Karen’s Son Was Diagnosed With An Inoperable Pilocytic Astrocytoma

Karen De Bonis from Massachusetts talks about when her son at the age of eleven was diagnosed with a Benign Inoperable Pilocytic Astrocytoma

Mother of two Karen DeBonis from New York State talks about how it felt watching her son struggling to live with such a terrible start in life. Matthew was diagnosed with a Benign Inoperable Pilocytic Astrocytoma when he was just eleven years old.

Hi Karen, When was your son diagnosed?

Matthew, my older of two boys, was eleven when he was diagnosed with a Benign Inoperable Pilocytic Astrocytoma. His symptoms started in 1994 when he was just eight years old. It took three years to arrive at the correct diagnosis of a brain tumour. Myriad misleading diagnoses, clueless doctors, and baffling behaviour changes in my son nearly caused me to self-destruct in those years.

Mother of two Karen talks about how it felt as a mother watching her son struggling to live with such a terrible start in life.
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The tumour is medically benign as if anything capable of such devastation merits that description. The benign Pilocytic Astrocytoma is also inoperable. Clinging to Matthew’s brain stem, it hides so deeply within fragile tissue that any attempt to reach it would have caused irreparable harm. It’s still there, which is why I refer to it in the present tense; so far it’s been 20 years.

The tumour was blocking the exit of the cerebrospinal fluid from the brain. The resulting hydrocephalus bloated his ventricles like water balloons and squished his grey matter into a sliver against his skull.

Matthew will live with his tumour forever. I hope that’s a long, long time.

My husband and I gaped at the black and white picture on a screen in the radiology lab. It didn’t even look like a brain. No wonder Matthew’s symptoms were so pervasive: cognitive, motor, social, emotional, behavioural. Yet he had no headaches. He had no seizures. The absence of those typical brain tumour markers contributed to the three-year delay of an accurate diagnosis. All the while, drip by drip, the fluid had become a flood.

A “growth,” the radiologist called the white blob on the screen. I froze, then crumpled, then leapt into action. A week later, an ETV—endoscopic third ventriculostomy—created a new exit pathway for the fluid. It would drip away like a leaky faucet; if it gushed like a bursting dam, it could pull the brain with it, detaching it from the skull.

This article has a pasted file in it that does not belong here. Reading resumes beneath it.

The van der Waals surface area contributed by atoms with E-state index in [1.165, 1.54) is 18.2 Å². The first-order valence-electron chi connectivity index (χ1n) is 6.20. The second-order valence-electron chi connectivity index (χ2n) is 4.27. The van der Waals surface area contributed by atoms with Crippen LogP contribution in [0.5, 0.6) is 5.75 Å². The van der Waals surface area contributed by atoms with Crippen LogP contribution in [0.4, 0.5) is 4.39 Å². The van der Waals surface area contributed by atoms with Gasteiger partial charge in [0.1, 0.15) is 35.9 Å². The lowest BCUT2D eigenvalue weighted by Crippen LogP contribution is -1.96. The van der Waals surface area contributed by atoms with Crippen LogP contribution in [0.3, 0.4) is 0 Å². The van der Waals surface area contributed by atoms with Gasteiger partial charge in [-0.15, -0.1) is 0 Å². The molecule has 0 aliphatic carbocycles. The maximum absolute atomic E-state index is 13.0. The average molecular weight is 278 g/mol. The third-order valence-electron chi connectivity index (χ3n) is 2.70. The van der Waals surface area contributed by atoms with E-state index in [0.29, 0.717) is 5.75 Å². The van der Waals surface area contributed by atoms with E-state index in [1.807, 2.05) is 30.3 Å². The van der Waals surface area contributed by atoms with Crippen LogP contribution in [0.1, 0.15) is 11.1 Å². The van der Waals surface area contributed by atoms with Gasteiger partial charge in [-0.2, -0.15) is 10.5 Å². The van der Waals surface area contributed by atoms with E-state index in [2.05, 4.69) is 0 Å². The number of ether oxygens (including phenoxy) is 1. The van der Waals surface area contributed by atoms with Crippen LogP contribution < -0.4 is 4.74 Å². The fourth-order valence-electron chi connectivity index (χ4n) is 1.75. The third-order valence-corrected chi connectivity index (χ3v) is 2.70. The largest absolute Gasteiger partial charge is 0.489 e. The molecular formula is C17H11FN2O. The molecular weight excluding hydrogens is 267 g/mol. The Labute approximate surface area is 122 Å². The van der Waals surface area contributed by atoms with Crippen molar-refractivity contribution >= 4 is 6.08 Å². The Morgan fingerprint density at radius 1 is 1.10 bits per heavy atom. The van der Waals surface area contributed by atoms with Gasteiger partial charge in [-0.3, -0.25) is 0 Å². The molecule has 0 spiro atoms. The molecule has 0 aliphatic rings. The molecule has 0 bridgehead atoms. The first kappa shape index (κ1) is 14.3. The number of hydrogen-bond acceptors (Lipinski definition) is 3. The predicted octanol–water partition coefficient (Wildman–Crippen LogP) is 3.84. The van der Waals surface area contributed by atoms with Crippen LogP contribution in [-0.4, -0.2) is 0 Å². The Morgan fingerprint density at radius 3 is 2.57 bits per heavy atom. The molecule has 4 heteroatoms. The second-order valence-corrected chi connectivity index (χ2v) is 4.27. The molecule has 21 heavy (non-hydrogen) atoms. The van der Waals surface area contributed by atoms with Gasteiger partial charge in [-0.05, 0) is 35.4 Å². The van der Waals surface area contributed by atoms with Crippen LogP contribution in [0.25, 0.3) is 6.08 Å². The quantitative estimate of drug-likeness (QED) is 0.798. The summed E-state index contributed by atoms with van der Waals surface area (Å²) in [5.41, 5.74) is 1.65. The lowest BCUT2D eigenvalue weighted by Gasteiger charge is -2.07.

Matthew was expected to bounce back. But it was more like a slow dribble, meandering back and forth over the foul line for years and years—two decades. Now, he’s about to turn thirty-three. He works and drives and pays his bills and rides a bike for exercise. He just bought a house. He still has cognitive hiccups, but he manages them so well, you’d never know there was a story to be told.

What motivates you?

Personal growth. I’m on a lifelong quest to become my best self. I try to embrace the essence of who I am: an introvert, an empath, a good listener, a deep thinker (can you tell?) And I’m learning to be more assertive, to ask for help, and to honour my needs.


Who is your personal hero or are your heroes?

I admire people with integrity, who do the “right thing,” however that’s defined, even when there are negative consequences.

What would you say is the most interesting thing you’ve ever done?

Writing my memoir. I never was a writer, and never expected to become one. But at an age when most people are thinking about retirement—I’m 60–has broadened my world in many unexpected ways.

I wrote a “Tiny Love” story about Matthew’s first house for the New York Times!  (Mine is the 4th story down My Son, the Homeowner.)

I write to tell the story. It’s about perseverance and hope and learning lessons through hardship. It’s about love. It’s about growth—not just Matthew’s, but mine.

It wasn’t until the last few months before Matthew’s diagnosis when I finally found the courage to stand up to doctors, teachers, and family members who believed Matthew’s changing behaviours were “normal.”

I’m not proud that I couldn’t stand my ground with Matthew’s early symptoms, but I’m proud to confront that truth because that’s the only way I’ll grow.

“Throughout my son’s brain tumour ordeal, I didn’t know how to stand up for my son because I’d never learned to stand up for myself”.

Karen De Bonis Benign Inoperable Pilocytic Astrocytoma
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What is next on your agenda?

Get an agent and a book deal!

What is your blog called and what is it about?

I blog about my memoir, as well as personal growth, life lessons, and self-acceptance, all of the themes in my memoir.

My website is www.karendebonis.com

Tell us something about yourself that people probably didn’t know… anything?

I was once in a Princess Diana look-alike contest. I lost.

Conclusion:  “Sons are the anchors of a mother’s life.”  – Sophocles

You can follow Karen DeBonis at:

Facebook at https://www.facebook.com/KDeBoniswriter/ 

Twitter @karendebonis 

Instagram at KarenDeBonisWriter.


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Karen De Bonis from Massachusetts talks about when her son at the age of eleven was diagnosed with a Benign Inoperable Pilocytic Astrocytoma
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